and _{m}_{n} , choose the population Pop2 600 and the maxi
mum generation number G2 500 . All the variables are optimized by ABCDE. To accelerate the optimization pro cedure, the patterns of the planar arrays are calculated by twodimensional fast Fourier transform. The targets of the optimization are that SLL and RPL should be less than 22 dB and 1.0 dB at the center frequency and SBL should be deeper than 16 dB. The desired satellite footprint pattern should cover the red part of Fig. 9.
Fig 9. The region to be covered.
Fig. 10 shows the optimized patterns at the center frequency
f0 and the first sideband frequency f0 f _{p} . The RPL is 0.92dB under the condition of suppressing the SLL lower than 22.34dB. The SBL can be restrained to 16.51dB. From the pattern at f0 , it can be found that the desired satellite footprint pattern is totally covered. The geometric structure of the planar array is
Fig 10. (a) The satellite footprint pattern at the center frequency, (b) The first sideband pattern.
Fig 11. Optimized array geometric structure for the satellite footprint pattern.
shown in Fig. 11, where the black dots represent the radiating ones and the white dots denote the elements eliminated from the arrays. After the optimization of ABCDE, only 300 radiating elements are left to generate the satellite footprint pattern and they can totally satisfy all the requirements. The excitations of
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the array can be provided if needed. The DRR of amplitude
Amin ) is greatly reduced to 5, which will significantly
relieve the feed network design stress.
V. CONCLUSION
In this paper, by introducing mutation and crossover strategies of DE into ABC, a novel hybrid algorithm named ABCDE is proposed, which could overcome the drawback of easily falling into the local optimal solution and possess a higher convergence rate at the same time. ABCDE has been testified by both classical mathematical test functions and different types of TMAs pattern synthesis problems. The simulation results have validated the promising ability of ABCDE compared with other improved evolutionary optimization algorithms, which reveals that ABCDE can be an effective method to solve TMAs synthesis problems. Since better characteristics can be achieved, ABCDE is expected to be applied in a wide class of other electromagnetic fields.
ACKNOWLEDGMENT
The authors would like to thank the editors and the anony mous reviewers for their constructive suggestions.
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Jing Yang was born in Shaanxi Province, China, in 1987. He received the B.Eng. degree in communica tion engineering from Northwestern Polytechnical University (NPU), Xi’an, in 2010. He is currently working toward the Ph.D. degree in electromagnetics and microwave technology at the National Laboratory of Science and Technology on Antennas and Micro waves, Xidian University, Xi’an, China. His research interests include array synthesis, evolution optimization techniques and antennas.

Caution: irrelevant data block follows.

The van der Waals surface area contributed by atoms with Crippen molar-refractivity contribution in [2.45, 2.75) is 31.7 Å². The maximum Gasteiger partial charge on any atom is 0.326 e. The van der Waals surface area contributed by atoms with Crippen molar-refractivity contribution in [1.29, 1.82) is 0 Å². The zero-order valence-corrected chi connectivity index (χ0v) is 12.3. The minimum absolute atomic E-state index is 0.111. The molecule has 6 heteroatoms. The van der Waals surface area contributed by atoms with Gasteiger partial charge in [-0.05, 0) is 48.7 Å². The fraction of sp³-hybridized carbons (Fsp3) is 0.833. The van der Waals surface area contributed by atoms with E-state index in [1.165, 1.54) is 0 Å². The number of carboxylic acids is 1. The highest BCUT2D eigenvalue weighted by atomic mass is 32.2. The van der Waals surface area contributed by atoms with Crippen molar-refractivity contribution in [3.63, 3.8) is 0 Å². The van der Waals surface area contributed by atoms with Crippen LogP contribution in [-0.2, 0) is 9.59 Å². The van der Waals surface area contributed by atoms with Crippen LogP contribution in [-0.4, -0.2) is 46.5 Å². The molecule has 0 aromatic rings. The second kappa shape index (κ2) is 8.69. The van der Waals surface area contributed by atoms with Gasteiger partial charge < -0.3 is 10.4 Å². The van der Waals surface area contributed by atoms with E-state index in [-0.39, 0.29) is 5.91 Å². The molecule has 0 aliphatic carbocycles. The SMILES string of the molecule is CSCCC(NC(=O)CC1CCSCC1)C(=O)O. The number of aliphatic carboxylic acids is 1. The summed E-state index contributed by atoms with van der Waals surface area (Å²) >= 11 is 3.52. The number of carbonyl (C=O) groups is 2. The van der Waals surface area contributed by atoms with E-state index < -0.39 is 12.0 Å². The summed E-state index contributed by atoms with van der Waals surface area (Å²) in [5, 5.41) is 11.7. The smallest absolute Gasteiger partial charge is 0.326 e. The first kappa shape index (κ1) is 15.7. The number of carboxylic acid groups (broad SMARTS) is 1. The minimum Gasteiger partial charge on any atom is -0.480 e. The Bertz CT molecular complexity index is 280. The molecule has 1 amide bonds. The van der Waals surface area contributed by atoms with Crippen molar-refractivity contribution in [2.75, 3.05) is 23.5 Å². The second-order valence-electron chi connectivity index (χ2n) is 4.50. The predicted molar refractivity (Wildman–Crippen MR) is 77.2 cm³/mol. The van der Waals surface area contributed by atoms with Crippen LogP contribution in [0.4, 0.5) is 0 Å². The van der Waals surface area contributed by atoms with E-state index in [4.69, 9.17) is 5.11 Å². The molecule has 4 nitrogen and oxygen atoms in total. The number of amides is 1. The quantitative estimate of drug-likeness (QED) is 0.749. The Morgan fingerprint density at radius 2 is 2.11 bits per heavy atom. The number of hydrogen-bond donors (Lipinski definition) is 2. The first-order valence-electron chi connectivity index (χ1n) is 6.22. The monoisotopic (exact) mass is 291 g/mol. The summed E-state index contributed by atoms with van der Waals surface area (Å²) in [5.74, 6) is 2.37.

Copyright (c) 2013 IEEE. Personal use is permitted. For any other purposes, permission must be obtained from the IEEE by emailing pubspermissions@ieee.org.
This article has been accepted for publication in a future issue of this journal, but has not been fully edited. Content may change prior to final publication.
ID: AP12070964
WenTao Li was born in Shaanxi Province, China. She received the B.S. degree in electromagnetic field and microwave technology from Xidian University,
Xi’an, China, in 2006 and the Ph.D. degree in 2010.
She is currently an associate professor in the School of Electronic Engineering, Xidian University. Her research interests include evolutionary opti mization techniques, antenna arrays and ultrawide band antennas.
11
Xin Li was born in Shaanxi Province, China. He received his B.Eng. degree in electrical engineering and Ph.D degree in electromagnetic fields and microwave technology from National Laboratory of Science and Technology on Antennas and Micro waves in Xidian University, Xi’an, China, in 2008 and 2013, respectively. His recent research interests are mainly in multiband antennas, conformal arrays and evolution algorithms.
XiaoWei Shi was born in Guangdong Province, China, in 1963. He received his B.S. degree in radio physics in 1982, M. Eng. degree in electrical engi neering in 1990, and Ph.D. degree in electromagnetic field and microwave technology in 1995 from Xidian University, Xi’an, China. During 19961997, he was a cooperator of Electronics and Telecommunications Research Institute of Korea for his postdoctoral research work. He has been a Professor and Ph.D. student advisor in Xidian University. His research interests include the theory of microwave network, microwave measurement, electromagnetic inverse scattering, the theory of electromagnetic variation, electromagnetic compatibility and smart antenna. In recent years, he mainly researches the smart antenna.
JianFeng Yu was born in Anhui Province, China. He received the B.S. degree from Xidian University, Xi’an, China, in 2010. He is currently working towards the Ph.D. degree in electromagnetics and microwave technology at the National Laboratory of Science and Technology on Antennas and Micro waves, Xidian University. His recent research interests are reflectarray, array synthesis and antennas.